So this is always a challenge. And what we have done within shared services is designed a meticulous well maintain streamlined process on how to review risks, categorize them, escalate them up all the way for the right level of review and oversight. As you can imagine, this wasn't quite what needed. The automation, the thoughtfulness that they had put through had now become manual checkpoints. We needed these to avoid the non-compliance segregation of duties is a critical component. Especially when you think about financial systems and we had this understanding on how do you meet the Sox controls. You do need this segregation in role to occur, but then we realized that this is not the partnership that we needed to be. Yes, these pre-release controls were essential. Governance was essential, but what was happening is this well-oiled assembly line was running into manual checks. We were doing those predeployment pre-release checks, identifying issues at the last minute and sending them back into the assembly line.


Now, if you had a good day, you could just get cleared instantly. And maybe in the next one to three days, you could get on that road and get moving. But you remember these inspections that took you back at times, these could result in days and weeks of delay. So this was not a fun process and not the optimal partnership we wanted. So what we needed to do is think about the entire partnership end to end, come together, understand what is it that we want collaboratively to achieve. So we wanted to promote growth and innovation. We knew we wanted to deliver a high quality working software, but faster. And we also knew that if we were to be an organization that could attract and retain talent, we had to foster that culture of innovation. I think rich Alita says it best. We take so much time to recruit great people, and we were actually holding them back in some ways on the opportunity on how we could partner collectively and be great.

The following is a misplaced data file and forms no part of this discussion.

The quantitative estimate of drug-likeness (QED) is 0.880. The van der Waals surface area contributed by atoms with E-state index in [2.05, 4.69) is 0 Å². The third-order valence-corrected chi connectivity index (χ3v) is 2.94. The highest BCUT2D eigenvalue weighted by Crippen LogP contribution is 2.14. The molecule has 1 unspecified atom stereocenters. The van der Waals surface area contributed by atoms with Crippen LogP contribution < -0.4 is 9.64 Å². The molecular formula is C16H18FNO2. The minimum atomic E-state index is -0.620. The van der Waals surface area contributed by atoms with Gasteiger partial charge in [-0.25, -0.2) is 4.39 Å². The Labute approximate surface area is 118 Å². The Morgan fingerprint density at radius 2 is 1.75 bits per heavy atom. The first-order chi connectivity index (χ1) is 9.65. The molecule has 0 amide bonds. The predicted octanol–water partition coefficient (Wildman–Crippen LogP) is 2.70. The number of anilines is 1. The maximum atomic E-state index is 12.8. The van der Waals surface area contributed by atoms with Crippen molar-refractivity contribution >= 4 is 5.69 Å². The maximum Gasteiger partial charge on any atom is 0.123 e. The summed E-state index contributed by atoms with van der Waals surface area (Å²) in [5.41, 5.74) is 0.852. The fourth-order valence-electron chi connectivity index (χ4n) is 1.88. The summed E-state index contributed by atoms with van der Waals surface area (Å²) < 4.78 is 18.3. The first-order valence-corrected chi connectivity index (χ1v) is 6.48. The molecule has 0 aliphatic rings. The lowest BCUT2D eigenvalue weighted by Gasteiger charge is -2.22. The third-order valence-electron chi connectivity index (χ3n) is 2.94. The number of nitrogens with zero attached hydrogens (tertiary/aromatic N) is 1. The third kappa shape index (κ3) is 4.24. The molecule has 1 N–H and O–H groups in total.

So what we needed to do was build trust. However, how do you build trust? I have to steal from jazz and David's book. It's an awesome quote. How can you automate something that isn't repeatable? And just because we put all our checks in manually, it doesn't mean that we are era free. There could be an issue come up there because it's something done differently all over again. What we needed was continuous delivery. We needed to figure out how to simplify and standardize our patterns. We needed to reimagine the entire experience. We wanted to get to an automated release. We needed to mitigate risk. So how could we build in some preventive checks, security, vulnerability, remediation we needed to get ahead of these. These were critical enterprise objectives that we couldn't compromise on, but we also wanted to improve the engineering experience. We wanted to increase productivity.